Tributes to Maulana Muhammad Ali
Passing Away of Maulvi Muhammad Ali (“Speak Well of your Dead”)
by Sheikh Yaqub Ali, Editor ‘Al-Hakam’
The Light & Islamic Review (US), September/October 1992 Issue (Vol. 69, No. 5, pp. 4–6)
Editor’s Note: Maulana Muhammad Ali died on 13 October 1951. Issues of our journals which cover the month of October usually contain some articles devoted to the memory of this great servant of Islam and the Ahmadiyya Movement. Below we present some contributions which appeared in the special issue of this Movement’s famous Urdu organ, ‘Paigham Sulh’, produced at the time of the Maulana’s death, dated 26 December 1951.
Editor’s Note: Sheikh Yaqub Ali was a leading Qadiani writer and journalist, who started the journal ‘Al-Hakam’ in 1897 which chronicled the activities, speeches and statements of the Founder of the Ahmadiyya Movement.
Respected Maulvi Muhammad Ali, President of the Ahmadiyya Anjuman Ishaat-e-Islam Lahore, died in Karachi on 13 October 1951. Inna li-llahi wa inna ilai-hi rajiun. I personally felt such a shock at the news of the death of the Maulana as if a dear brother of mine had died. This feeling is not something imaginary, but a real fact. For years we grew up under the care of one spiritual father, and reached adulthood. After the death of the Promised Messiah [Hazrat Mirza Ghulam Ahmad of Qadian], we stayed united around one hand during the first khilafat. At the beginning of the second khilafat, the respected Maulvi sahib separated from us on the grounds of some differences. This is not the time to discuss the nature of those differences. He has now passed away, and we too are travelling on the same road which leads to death. His affair is now with Allah. Bearing in mind the command of the Holy Prophet quoted above, I will mention his good qualities.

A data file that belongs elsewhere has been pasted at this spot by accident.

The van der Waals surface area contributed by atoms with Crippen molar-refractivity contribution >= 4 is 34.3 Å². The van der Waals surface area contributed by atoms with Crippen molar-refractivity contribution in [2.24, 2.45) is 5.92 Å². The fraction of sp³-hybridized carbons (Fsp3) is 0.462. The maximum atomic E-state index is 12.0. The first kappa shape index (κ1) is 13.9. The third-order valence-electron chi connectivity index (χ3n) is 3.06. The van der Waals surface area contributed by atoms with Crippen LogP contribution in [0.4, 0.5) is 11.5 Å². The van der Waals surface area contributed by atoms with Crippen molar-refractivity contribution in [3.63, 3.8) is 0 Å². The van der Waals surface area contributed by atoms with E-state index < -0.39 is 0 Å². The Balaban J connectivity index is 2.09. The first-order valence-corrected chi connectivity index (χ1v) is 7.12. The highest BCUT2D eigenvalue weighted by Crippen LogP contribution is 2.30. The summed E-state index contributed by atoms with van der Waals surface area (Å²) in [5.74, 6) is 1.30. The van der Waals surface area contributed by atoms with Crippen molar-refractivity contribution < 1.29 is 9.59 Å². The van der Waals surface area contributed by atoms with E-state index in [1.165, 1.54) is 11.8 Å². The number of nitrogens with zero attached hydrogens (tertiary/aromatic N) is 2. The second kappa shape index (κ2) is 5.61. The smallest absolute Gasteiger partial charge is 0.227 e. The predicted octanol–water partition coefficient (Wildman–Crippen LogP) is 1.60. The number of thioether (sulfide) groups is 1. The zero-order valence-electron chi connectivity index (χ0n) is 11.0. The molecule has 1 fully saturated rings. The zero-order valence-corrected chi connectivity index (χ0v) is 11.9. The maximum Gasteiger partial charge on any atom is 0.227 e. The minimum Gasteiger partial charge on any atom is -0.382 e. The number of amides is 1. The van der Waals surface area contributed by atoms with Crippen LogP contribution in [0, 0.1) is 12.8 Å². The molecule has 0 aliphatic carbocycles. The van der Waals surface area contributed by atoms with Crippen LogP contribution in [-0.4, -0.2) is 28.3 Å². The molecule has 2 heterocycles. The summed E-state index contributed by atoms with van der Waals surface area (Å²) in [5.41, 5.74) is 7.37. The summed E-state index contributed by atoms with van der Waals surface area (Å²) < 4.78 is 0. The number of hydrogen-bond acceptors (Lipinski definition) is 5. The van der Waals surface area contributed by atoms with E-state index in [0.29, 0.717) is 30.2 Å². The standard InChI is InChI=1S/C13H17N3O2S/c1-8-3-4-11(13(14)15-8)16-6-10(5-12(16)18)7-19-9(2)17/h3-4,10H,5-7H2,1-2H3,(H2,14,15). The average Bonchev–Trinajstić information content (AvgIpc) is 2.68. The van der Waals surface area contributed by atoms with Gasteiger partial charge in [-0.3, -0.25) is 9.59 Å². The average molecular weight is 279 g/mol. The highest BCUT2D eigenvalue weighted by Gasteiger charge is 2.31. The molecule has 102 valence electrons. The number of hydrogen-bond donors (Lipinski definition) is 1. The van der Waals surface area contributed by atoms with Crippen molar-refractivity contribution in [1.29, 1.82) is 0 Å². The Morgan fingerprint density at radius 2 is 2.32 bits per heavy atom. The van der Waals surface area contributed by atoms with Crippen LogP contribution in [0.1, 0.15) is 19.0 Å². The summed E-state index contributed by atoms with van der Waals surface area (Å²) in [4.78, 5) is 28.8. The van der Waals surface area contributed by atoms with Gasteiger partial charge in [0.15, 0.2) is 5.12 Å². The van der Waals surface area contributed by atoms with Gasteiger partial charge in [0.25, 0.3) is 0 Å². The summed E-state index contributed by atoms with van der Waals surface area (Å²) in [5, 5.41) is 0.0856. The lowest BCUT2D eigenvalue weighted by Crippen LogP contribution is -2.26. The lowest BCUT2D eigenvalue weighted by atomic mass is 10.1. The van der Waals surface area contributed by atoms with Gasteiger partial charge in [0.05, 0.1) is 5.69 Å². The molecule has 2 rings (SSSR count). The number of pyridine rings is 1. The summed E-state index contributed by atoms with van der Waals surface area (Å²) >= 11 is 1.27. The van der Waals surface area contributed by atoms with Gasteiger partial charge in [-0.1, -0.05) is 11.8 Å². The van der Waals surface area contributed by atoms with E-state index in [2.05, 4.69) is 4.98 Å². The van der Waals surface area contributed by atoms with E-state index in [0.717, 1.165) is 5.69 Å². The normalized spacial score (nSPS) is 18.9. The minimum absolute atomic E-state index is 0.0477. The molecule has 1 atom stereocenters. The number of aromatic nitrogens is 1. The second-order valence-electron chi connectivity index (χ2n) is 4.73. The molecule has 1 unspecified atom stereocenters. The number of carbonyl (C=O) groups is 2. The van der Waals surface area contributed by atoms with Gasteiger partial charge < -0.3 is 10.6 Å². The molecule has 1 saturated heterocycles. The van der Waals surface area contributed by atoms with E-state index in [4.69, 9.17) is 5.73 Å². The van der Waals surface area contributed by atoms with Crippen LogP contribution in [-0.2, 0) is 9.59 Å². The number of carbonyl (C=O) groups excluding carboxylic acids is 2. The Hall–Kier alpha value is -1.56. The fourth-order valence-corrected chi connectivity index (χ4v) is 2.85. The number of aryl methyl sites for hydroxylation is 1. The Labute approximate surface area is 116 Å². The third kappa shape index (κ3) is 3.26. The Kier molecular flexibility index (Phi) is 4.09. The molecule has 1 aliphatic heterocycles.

Sometimes people use a difference of opinion as the basis for hostility and animosity. This is not worthy of a true believer. A true believer never deviates from doing justice even to one with whom there is animosity, because departure from justice is a sin. I have observed and studied the Maulvi sahib very closely since the year 1897. We worked together. He entered the Ahmadiyya Movement with sincerity and true belief. He devoted his life to the service of the Movement, and earned the approval and praise of the Promised Messiah. No one can deny what the Promised Messiah said and wrote about the Maulvi sahib, and it is because of these sacred words that I have always held feelings of respect for the deceased. Although I frequently wrote in refutation of some of his views, and wrote much, Allah knows that there was no spite or malice, and I never forgot his services. Even though we were, so to speak, at war with him, nonetheless whenever I went to Lahore I would meet all the honoured brethren. We would meet like brothers. Certainly we would debate the differences, but when we would take leave, feelings of love and fraternity would rise up in our hearts, and we could detect the effects of our old connections.